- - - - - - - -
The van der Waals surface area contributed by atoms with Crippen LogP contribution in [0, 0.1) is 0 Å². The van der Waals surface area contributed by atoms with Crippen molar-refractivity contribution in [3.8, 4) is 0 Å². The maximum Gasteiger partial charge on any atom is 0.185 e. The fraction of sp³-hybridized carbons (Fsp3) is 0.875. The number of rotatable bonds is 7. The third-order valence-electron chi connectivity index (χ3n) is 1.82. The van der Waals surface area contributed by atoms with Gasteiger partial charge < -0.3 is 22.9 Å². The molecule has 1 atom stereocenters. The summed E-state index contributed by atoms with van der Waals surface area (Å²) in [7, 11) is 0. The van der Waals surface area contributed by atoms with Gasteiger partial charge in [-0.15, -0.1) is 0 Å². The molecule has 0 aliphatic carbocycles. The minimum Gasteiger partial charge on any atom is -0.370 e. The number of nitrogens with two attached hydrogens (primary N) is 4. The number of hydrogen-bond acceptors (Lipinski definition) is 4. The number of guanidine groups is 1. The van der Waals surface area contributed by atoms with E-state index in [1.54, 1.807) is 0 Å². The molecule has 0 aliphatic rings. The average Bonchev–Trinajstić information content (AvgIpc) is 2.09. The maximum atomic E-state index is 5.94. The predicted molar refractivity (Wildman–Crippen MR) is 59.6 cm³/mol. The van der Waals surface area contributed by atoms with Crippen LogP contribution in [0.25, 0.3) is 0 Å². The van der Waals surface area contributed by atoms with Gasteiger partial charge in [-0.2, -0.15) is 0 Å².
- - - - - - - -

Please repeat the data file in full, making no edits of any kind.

The van der Waals surface area contributed by atoms with Crippen LogP contribution in [0, 0.1) is 0 Å². The van der Waals surface area contributed by atoms with Crippen molar-refractivity contribution in [3.8, 4) is 0 Å². The maximum Gasteiger partial charge on any atom is 0.185 e. The fraction of sp³-hybridized carbons (Fsp3) is 0.875. The number of rotatable bonds is 7. The third-order valence-electron chi connectivity index (χ3n) is 1.82. The van der Waals surface area contributed by atoms with Gasteiger partial charge < -0.3 is 22.9 Å². The molecule has 1 atom stereocenters. The summed E-state index contributed by atoms with van der Waals surface area (Å²) in [7, 11) is 0. The van der Waals surface area contributed by atoms with Gasteiger partial charge in [-0.15, -0.1) is 0 Å². The molecule has 0 aliphatic carbocycles. The minimum Gasteiger partial charge on any atom is -0.370 e. The number of nitrogens with two attached hydrogens (primary N) is 4. The number of hydrogen-bond acceptors (Lipinski definition) is 4. The number of guanidine groups is 1. The van der Waals surface area contributed by atoms with E-state index in [1.54, 1.807) is 0 Å². The molecule has 0 aliphatic rings. The average Bonchev–Trinajstić information content (AvgIpc) is 2.09. The maximum atomic E-state index is 5.94. The predicted molar refractivity (Wildman–Crippen MR) is 59.6 cm³/mol. The van der Waals surface area contributed by atoms with Crippen LogP contribution in [0.25, 0.3) is 0 Å². The van der Waals surface area contributed by atoms with Gasteiger partial charge in [-0.2, -0.15) is 0 Å².